2011-09-26 04:23:27 by admin
In a unanimous 9-to-0 decision, the U.S. Supreme Court, in Davenport v. Washington Education Association (2007), ruled that states do not violate the First Amendment in requiring public sector labor unions to obtain the formal permission of nonunion member employees before spending their fair-share or agency shop fees on politically related expenses, including campaigns and elections. Fair-share or agency shop fees refer to the mandatory collection of union dues or fees for employees who are not union members.
Davenport upheld a 1992 legislative provision, referred to as Section 760, from the state of Washington’s Fair Campaign Practices Act. Section 760 states the following:
A labor organization may not use agency shop fees paid by an individual who is not a member of the organization to make contributions or expenditures to influence an election or to operate a political committee, unless affirmatively authorized by the individual.
In 1992, a majority of Washington voters passed Section 760 and its mandated restrictions against public sector unions from spending the agency shop fees of its nonunion members on politically related activities unless the unions receive “affirmative authorization” from their nonunion members to do so. The primary legislative intent of Section 760 is to protect the overall integrity of political campaigns by closely monitoring electoral contributions and spending levels.
The primary legal issue in Davenport was whether the use of nonunion employee wages by public sector unions for funding partisan political campaigns without obtaining nonunion employees’ consent was a violation of the First Amendment. The Washington Education Association (WEA), the state’s leading teacher union, argued that the state of Washington’s restrictions involving the union’s use of nonunion member employee union dues for political purposes was an excessive intrusion on its First Amendment freedom of political speech. David Davenport and more than 4,000 public school teachers in the state of Washington unsuccessfully filed suit against the WEA, claiming that the union failed to obtain the “affirmative authorization” required in Section 760 of the state’s Fair Campaign Practices Act.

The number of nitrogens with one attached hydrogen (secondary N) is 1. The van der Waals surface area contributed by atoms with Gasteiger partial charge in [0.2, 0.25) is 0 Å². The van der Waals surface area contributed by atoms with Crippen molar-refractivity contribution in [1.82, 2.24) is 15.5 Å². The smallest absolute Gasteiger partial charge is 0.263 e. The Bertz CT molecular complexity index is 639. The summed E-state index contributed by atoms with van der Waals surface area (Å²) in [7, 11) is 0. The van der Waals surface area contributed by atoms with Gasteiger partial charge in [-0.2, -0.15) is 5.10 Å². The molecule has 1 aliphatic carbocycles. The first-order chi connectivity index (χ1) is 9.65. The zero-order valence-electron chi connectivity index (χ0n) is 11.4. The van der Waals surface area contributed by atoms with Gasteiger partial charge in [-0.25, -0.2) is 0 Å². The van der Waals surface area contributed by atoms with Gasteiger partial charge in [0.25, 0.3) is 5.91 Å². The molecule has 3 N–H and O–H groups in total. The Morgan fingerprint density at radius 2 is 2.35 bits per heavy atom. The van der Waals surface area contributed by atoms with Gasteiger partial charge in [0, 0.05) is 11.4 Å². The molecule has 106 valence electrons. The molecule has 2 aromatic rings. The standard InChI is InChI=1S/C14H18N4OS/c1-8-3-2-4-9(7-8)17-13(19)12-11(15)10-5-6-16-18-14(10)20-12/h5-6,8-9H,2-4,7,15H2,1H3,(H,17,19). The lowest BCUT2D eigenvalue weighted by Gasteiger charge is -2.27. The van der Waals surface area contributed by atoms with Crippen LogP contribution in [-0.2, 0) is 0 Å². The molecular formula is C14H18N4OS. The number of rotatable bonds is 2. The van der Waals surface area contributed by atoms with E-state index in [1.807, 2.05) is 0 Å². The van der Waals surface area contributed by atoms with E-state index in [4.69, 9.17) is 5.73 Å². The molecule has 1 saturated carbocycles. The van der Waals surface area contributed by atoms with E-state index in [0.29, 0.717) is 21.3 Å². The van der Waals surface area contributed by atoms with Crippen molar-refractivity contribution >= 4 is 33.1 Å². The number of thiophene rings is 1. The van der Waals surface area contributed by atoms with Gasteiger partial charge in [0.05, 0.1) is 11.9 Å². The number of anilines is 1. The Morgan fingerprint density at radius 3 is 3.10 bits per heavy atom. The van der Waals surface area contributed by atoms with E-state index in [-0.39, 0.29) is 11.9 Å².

Writing for the Court’s 9–0 unanimous decision, Justice Antonin Scalia held that the Supreme Court of Washington erred in finding that Section 760’s Fair Campaign Practices Act was unconstitutional because it was an undue burden on the First Amendment rights of public sector unions. Scalia reasoned that the previous decision in Davenport was based on a misinterpretation of the Supreme Court rulings in two previous agency shop fee cases, Abood v. Detroit Board of Education (1977) and Chicago Teachers Union, Local No. 1 v. Hudson (1986). Insofar as the Court had not previously addressed whether a First Amendment issue arises when a governmental entity, such as the state, limits a union’s entitlement to agency shop fees beyond the legal scope of either Abood or Hudson, all nine Court justices agreed that the First Amendment was not applicable in Davenport.
The Supreme Court’s unanimous decision in Davenport reinforced the legal precedent that states do have the authority to prevent public sector unions, including teacher unions, from using the compulsory union dues of their nonunion members for politically related endeavors. Even so, Davenport’s impact on other states is limited, because 28 states currently allow unions to collect mandatory agency shop fees from their public sector employees, while the remaining 22 states, commonly referred to as “right-towork” states, disallow this practice.
Moreover, Davenport applies only to public sector unions and does not include employees working in the private sector. Rather than completely banning the use of agency shop fees for political purposes unless a particular public employee consents to the use of such fees, Davenport allows individual states to set their own provisions. While Davenport can undoubtedly be viewed as a legal victory for nonunion workers against public sector unions, it falls short of remedying the full spectrum of potential abuses often associated with compulsory union dues as a condition of employment.
Kevin P. Brady